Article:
- Substance abuse – Almost every parent worries about their teen and possible alcohol and substance abuse. Be sure to keep the lines of communication open and discuss this important topic, especially if your teen is driving. You can find plenty of information online.
- Academic challenges – Discuss her plans for after high school so that she will have an idea of what course of learning or work she wants to pursue after she graduates.
Read on for ways you can help your daughter when it comes to academics.
Proactive Steps for Parents to Take
- Teach your teen organizational skills – Effective organization will help her keep track of her assignments and due dates for big projects. If she struggles, provide her with more guidance. Phone apps can sometimes help with organization, or she might go “old school” and rely on a large calendar to write everything down.
- Familiarize yourself with the school and the website – You can find all kinds of information on the school via the website, such as calendar, teacher and staff bios, phone numbers, emails and much more.
- Maintain high expectations regarding attendance – Encouraging school attendance helps your daughter develop good habits when it comes to showing up at work and commitment to a job well done.
- Know school policies for discipline and bullying – While you hope your daughter doesn’t cause trouble, you should know school policies for discipline procedures. If your daughter is ever the victim of bullying, you will want to know how to protect her as well.
- Stay involved with the teachers and the school – Keep the lines of communication open with teachers and the school. Know the best way to reach educators whether by phone or by email. While most teachers respond to email, they sometimes overlook correspondence. A gentle reminder might provide the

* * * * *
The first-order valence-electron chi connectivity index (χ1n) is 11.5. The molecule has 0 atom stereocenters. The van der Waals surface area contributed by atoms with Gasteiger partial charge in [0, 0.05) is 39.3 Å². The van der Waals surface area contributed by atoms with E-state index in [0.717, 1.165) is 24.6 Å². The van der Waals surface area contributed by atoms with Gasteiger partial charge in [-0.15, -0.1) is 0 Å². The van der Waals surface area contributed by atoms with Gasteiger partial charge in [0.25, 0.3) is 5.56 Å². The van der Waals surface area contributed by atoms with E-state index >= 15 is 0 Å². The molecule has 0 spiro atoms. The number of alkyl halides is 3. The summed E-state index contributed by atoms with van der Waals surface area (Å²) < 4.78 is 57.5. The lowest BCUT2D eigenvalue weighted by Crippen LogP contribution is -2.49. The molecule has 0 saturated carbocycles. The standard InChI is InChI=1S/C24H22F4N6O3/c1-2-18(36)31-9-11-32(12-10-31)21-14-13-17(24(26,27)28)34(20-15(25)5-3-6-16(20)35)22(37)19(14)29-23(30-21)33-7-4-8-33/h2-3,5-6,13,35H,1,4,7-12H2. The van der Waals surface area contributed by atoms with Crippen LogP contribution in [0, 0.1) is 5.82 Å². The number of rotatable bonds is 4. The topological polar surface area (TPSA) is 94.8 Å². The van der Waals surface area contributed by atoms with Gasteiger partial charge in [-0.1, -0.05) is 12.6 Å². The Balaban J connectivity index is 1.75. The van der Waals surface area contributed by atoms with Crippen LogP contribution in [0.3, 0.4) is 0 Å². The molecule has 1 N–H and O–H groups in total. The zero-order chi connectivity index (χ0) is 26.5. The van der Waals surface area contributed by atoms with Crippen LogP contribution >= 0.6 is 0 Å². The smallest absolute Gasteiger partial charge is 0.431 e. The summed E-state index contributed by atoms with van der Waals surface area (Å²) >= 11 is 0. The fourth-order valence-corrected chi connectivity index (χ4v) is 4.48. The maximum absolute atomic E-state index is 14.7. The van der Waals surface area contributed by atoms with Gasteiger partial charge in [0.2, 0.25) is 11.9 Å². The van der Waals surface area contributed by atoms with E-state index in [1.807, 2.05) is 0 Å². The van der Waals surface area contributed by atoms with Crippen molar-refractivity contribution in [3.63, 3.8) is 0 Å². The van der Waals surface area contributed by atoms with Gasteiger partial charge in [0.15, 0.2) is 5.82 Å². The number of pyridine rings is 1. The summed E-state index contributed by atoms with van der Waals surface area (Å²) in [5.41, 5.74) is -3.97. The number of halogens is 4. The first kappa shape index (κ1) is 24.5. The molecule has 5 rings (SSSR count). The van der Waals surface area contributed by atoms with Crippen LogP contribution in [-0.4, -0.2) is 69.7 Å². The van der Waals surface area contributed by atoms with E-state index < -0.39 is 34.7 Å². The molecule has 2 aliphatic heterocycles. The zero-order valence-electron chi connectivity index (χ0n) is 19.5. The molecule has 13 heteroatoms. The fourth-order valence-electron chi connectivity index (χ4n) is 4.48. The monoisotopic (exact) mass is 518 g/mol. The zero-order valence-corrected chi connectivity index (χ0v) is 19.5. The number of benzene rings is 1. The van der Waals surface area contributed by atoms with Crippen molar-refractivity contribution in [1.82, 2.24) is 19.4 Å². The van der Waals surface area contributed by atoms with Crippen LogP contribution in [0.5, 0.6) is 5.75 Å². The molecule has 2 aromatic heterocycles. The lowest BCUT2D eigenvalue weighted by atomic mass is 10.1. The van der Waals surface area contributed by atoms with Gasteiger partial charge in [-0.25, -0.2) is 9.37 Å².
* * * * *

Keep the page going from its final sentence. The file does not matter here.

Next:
- Know homework requirements – Some classes will have higher expectations than others regarding homework. Your daughter might sometimes need to turn in late assignments. In any case, find out what the school and class expectations are when it comes to homework and the penalties for turning in work late.
- Prepare your teen for learning – You might need to set bedtimes in place so that she gets a good night’s sleep before school in the morning. In addition, encourage her to eat breakfast so that she has the energy and brainpower to make it through the day.
- Provide support for studying – You might think about purchasing a laptop for your daughter to assist her with writing projects and research. If you don’t feel comfortable providing her with such free access to the internet, you can keep the computer in an open area in view of the family instead setting it up in her room.
- Discuss your child’s concerns – Talk freely about questions and concerns that your daughter has about school.
- Keep an open door policy – Your opinion matters, likely much more than you think. Open communication about any topic will provide your daughter with a safe place to land when she wants to talk.